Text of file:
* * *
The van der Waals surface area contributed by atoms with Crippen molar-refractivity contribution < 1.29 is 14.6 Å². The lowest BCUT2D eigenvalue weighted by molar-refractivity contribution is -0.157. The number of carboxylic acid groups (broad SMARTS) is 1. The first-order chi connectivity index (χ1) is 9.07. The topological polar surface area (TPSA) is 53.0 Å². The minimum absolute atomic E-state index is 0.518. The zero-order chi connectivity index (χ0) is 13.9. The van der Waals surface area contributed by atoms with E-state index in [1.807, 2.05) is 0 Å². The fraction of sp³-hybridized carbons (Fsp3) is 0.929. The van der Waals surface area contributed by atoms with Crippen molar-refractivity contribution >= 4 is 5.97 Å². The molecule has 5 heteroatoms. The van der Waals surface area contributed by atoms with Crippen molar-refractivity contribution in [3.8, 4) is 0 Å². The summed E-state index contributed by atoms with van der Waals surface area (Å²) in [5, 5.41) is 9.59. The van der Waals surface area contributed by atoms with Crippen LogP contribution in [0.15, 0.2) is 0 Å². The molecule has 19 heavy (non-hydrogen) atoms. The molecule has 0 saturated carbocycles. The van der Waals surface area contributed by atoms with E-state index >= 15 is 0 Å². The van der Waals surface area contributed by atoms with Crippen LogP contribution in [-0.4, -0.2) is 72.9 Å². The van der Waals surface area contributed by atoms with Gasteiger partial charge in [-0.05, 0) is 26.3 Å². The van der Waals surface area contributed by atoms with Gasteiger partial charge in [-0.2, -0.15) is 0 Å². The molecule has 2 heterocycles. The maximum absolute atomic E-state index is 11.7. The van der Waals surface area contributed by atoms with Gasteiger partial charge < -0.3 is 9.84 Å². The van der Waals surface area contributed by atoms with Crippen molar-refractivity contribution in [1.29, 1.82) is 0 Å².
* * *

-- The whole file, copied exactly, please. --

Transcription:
The van der Waals surface area contributed by atoms with Crippen molar-refractivity contribution < 1.29 is 14.6 Å². The lowest BCUT2D eigenvalue weighted by molar-refractivity contribution is -0.157. The number of carboxylic acid groups (broad SMARTS) is 1. The first-order chi connectivity index (χ1) is 9.07. The topological polar surface area (TPSA) is 53.0 Å². The minimum absolute atomic E-state index is 0.518. The zero-order chi connectivity index (χ0) is 13.9. The van der Waals surface area contributed by atoms with E-state index in [1.807, 2.05) is 0 Å². The fraction of sp³-hybridized carbons (Fsp3) is 0.929. The van der Waals surface area contributed by atoms with Crippen molar-refractivity contribution >= 4 is 5.97 Å². The molecule has 5 heteroatoms. The van der Waals surface area contributed by atoms with Crippen molar-refractivity contribution in [3.8, 4) is 0 Å². The summed E-state index contributed by atoms with van der Waals surface area (Å²) in [5, 5.41) is 9.59. The van der Waals surface area contributed by atoms with Crippen LogP contribution in [0.15, 0.2) is 0 Å². The molecule has 19 heavy (non-hydrogen) atoms. The molecule has 0 saturated carbocycles. The van der Waals surface area contributed by atoms with E-state index >= 15 is 0 Å². The van der Waals surface area contributed by atoms with Crippen LogP contribution in [-0.4, -0.2) is 72.9 Å². The van der Waals surface area contributed by atoms with Gasteiger partial charge in [-0.05, 0) is 26.3 Å². The van der Waals surface area contributed by atoms with Gasteiger partial charge in [-0.2, -0.15) is 0 Å². The molecule has 2 heterocycles. The maximum absolute atomic E-state index is 11.7. The van der Waals surface area contributed by atoms with Gasteiger partial charge < -0.3 is 9.84 Å². The van der Waals surface area contributed by atoms with Crippen molar-refractivity contribution in [1.29, 1.82) is 0 Å².